Another example is tuning a regular 6-string .strandberg* guitar down to Standard B. If we in this case shift the same string set down one whole string and add a 56 gauge string for the low B, the combined string tension will be 99.54 lbs or 45.15 kg when using the gauges 13-56. This is 0.58% lower than the 10-46 gauge strings tuned to Standard E. This example is meant to illustrate the mistake in thinking that heavier gauge strings automatically means higher tension and more applied strain on the neck and bridge of the guitar. All strings of all types and gauges achieve a certain tension at a certain pitch and this is something that can be measured to predict the correct string choice for a desired tuning.
Please bear in mind that the scale length of each string has a prominent effect on the tension and that the design of the string itself may very well be different from one manufacturer to another.
One source of string tension at pitch calculation is the String Tension Pro application available online:
The physiological aspects
A balancing act
The term “floating” in the description of a tremolo bridge refers to the fact that the bridge is floating freely in space on behalf of two balanced opposing forces. These two forces consist of the strings pulling in one direction and the tremolo springs found on the back of the guitar body pulling in the other. A floating tremolo bridge basically works in the same way as a seesaw which means that a neutral and balanced position can only be reached by equal applied force on each side. The pitch alteration then occurs as a result of applied pressure on the tremolo arm. As long as the bridge is properly balanced in its neutral position, our EGS series tremolo will allow the player to alter the pitch both up and down with minimum friction and impeccable tuning stability.
Please just don’t ask it to stay in its level position when breaking a string or changing the tuning of the guitar. This is simply not possible given the laws of physics and the design of the EGS series 5 tremolo system.
Construction and design
Our tremolo bridges and all their components are constructed from the same aircraft grade Aluminium and stainless steel as our hardtail bridges which ensures strength, durability and low weight. The design relies on “knife edges” made from hardened steel which means that the baseplate rests on two pivot screws as the only points of contact between the bridge and the guitar body. Knife edge tremolos are common on the market as these have a torque and feel popular among guitar players and also allow for relatively easy maintenance work and setup.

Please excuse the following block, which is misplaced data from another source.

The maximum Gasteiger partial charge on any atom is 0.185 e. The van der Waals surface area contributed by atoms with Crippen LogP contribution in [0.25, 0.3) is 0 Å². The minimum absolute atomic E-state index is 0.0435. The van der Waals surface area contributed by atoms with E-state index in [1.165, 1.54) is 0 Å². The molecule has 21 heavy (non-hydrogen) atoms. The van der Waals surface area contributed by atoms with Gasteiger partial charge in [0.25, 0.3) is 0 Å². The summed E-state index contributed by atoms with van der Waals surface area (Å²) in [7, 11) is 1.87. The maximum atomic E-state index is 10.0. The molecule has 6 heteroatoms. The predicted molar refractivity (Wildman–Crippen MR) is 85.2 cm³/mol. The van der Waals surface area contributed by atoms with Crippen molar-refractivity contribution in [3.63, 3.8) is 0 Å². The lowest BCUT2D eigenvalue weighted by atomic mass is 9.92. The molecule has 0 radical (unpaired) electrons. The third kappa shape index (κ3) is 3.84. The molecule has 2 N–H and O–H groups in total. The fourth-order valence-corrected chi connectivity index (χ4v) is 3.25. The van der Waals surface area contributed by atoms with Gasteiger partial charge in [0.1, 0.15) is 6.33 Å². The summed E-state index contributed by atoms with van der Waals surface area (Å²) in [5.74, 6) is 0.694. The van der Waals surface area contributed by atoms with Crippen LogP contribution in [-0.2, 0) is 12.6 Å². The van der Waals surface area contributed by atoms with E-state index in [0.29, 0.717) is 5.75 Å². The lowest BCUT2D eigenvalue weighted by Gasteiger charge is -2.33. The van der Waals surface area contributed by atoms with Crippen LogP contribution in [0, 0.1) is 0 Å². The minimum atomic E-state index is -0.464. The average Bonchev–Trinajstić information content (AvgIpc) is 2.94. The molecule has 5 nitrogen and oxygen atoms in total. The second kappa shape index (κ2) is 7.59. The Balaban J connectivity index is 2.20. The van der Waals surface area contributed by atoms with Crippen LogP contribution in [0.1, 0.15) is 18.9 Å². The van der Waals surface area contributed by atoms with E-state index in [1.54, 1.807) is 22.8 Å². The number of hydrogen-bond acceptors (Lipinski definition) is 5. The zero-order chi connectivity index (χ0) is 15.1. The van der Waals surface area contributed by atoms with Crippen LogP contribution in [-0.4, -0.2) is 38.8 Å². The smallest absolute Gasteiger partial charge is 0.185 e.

As mentioned before, a floating tremolo bridge relies on the balancing of the two forces in play and for this reason the tremolo block of the EGS tremolo allows the use of 1-5 springs to counteract the force of the strings. No number of springs is optimal for any situation and these may be used in different combinations to achieve a desired result. As a rule of thumb, a lower number of springs with higher individual tension will yield a smoother response compared to a higher number of springs with lower individual tension.
The tuners on the EGS 5 tremolo bridge are identical to those found on the hardtail counterpart and employ the same spare parts.
In this final section of the article, we want to round off by briefly explaining what the EGS series 5 tremolo system is intended do and not do. The basis for successful tremolo bridge construction is the elimination of friction causing impaired tuning stability and a less smooth feel. As rule of thumb, the friction between surfaces will decrease if the point of contact is as smooth and as small as possible, which had led to the EGS tremolo design that is found on our guitars today. In designing the most accurate high-performance bridge that we can make, we are in the process presented with a dilemma of two partially incompatible characteristics, namely performance and durability. The EGS series tremolo is designed for impeccable performance within the boundaries of its design, but not to withstand abuse and force applied by various kinds of unintended use.
If string changes are done in accordance with our guides, moving parts are lubricated every now and then and setup and maintenance is done with care, the bridge will perform well under most circumstances. A .strandberg* guitar is a precise performance tool in the same manner as a Formula 1 car. Don’t take it for a spin in the woods!
Happy tremolo day to everyone!